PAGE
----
The Foundation is providing $1.5 million to equip the Aberdeen Hospital’s Emergency Department with a state of the art patient monitoring system that will double the monitoring capacity of the department. The units are mobile and equipped with wireless technology, which will allow for monitoring patients wherever they are in the hospital. The system will be integrated throughout the whole hospital and, when installed, it will be the most advanced monitoring system in the province.
“Most importantly, the system will enhance patient care by improving efficiency, aiding in greater access and flow in the department and throughout the hospital.”
A further $919,000 will be provided to fund enhancements in patient care technology in a number of departments in the hospital including the Operating Room, Critical Care, Anaesthesia, Perioperative, Lab, Pharmacy, Ophthalmology, and the Women and Children’s Unit. Together there will be more than 35 distinct investments in equipment ranging from infant radiant warmers to defibrillator life packs and an automated dispensing medication cabinet.
“This is a very generous donation that will ultimately play an integral part in the success of this project,” said PCHA Acting CEO, Bruce Quigley.
“We are grateful to the Aberdeen Health Foundation, and the individuals and groups who support them, for their continued generosity. The Emergency Department/Pharmacy re-development project is a team effort of our community partners. Their support will be an important contribution towards maintaining the high level of patient care in Pictou County.”
The Aberdeen Health Foundation is the leading charitable organization for health care in Northern Nova Scotia. Since 1986, $20 million in capital, equipment, program and service improvements have been funded by the generosity of donors through the Aberdeen Health Foundation, enhancing health care here in Pictou County.

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Christmas comes early for county health care

NEW GLASGOW – Pictou County’s municipal units have signed a funding agreement to support the redevelopment of the Aberdeen Hospital’s emergency and pharmacy departments.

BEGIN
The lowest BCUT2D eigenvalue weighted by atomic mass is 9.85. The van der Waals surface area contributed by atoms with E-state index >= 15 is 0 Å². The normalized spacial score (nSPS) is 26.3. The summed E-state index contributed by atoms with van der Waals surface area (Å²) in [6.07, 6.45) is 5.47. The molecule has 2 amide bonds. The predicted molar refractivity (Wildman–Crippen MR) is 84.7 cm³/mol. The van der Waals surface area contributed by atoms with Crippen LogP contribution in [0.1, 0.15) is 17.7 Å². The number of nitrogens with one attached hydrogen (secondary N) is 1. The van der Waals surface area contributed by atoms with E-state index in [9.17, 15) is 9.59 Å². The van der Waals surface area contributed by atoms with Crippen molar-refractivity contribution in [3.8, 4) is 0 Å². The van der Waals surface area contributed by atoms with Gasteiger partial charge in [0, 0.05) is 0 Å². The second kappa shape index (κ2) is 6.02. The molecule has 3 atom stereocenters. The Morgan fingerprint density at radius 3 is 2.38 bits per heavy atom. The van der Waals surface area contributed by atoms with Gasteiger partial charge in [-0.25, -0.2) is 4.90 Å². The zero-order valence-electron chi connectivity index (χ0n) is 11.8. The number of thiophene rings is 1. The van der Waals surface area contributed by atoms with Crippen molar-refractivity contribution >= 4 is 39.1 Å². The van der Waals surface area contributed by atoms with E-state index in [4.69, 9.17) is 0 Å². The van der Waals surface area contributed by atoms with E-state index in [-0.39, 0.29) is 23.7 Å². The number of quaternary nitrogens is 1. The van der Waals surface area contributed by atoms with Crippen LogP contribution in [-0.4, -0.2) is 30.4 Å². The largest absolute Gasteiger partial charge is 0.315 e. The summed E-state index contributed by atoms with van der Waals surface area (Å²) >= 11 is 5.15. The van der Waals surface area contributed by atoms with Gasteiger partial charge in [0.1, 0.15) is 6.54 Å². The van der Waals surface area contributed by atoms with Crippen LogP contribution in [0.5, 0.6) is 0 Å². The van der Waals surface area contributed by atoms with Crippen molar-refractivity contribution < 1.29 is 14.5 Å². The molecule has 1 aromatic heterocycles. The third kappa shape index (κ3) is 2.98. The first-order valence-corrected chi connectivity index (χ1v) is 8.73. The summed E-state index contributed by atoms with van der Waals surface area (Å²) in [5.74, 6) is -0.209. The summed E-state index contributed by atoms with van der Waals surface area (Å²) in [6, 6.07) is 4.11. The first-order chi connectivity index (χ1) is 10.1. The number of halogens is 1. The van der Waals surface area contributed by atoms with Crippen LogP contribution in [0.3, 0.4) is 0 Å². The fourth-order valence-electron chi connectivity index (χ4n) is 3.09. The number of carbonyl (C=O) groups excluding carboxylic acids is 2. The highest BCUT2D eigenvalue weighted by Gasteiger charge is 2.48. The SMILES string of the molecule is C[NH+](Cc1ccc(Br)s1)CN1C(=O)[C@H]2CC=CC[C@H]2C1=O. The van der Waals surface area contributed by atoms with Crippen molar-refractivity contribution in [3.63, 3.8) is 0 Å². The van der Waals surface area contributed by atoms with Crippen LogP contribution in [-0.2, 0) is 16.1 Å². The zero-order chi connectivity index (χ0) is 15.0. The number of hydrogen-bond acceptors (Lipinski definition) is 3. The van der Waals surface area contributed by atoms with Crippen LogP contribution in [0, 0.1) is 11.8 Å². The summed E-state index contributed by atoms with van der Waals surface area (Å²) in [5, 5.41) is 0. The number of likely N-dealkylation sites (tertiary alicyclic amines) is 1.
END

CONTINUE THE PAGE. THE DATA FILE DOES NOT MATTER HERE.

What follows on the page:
“On behalf of the six municipalities within Pictou County, we are very pleased to partner with the Province of Nova Scotia to see the construction of this important project to our region moving forward,” said Warden Ron Baillie.
“We are committing the 25 per cent community contribution required for the capital associated with the redevelopment of the emergency and pharmacy departments in the amount of $6.8 million. The advancement of this project ensures that our Aberdeen Hospital is well positioned to provide the quality of services required for our citizens.”
The municipal governments are raising the project’s required community contribution through the deed transfer tax which will support the infrastructure related costs (all of the work required to be completed as part of the project, except furniture, fixtures and equipment).
The Aberdeen Health Foundation has agreed to purchase the $1.5 million state of the art patient monitoring system for the new Emergency Department.
“This project demonstrates how the residents of Pictou County benefit from cooperative partnerships in our community,” said Bruce Quigley, Acting CEO of the Pictou County Health Authority.
“We realize how important this project is to our patients, doctors and staff who will all have the privilege of benefiting from an emergency department that will provide the opportunity for best practices in emergency care.”
“Communities have always been key partners in important projects like this,” said Minister of Health and Wellness, Leo Glavine. “I’m pleased to see the community take part in the upgrades at Aberdeen Hospital, knowing that improved patient care will be the end result.”
With the funding agreement in place, a public tender for the $32 million redevelopment project will be called in January with awarding of the general contract by late winter. Construction is expected to begin in spring of next year. Completion date for the project is scheduled for June 2018.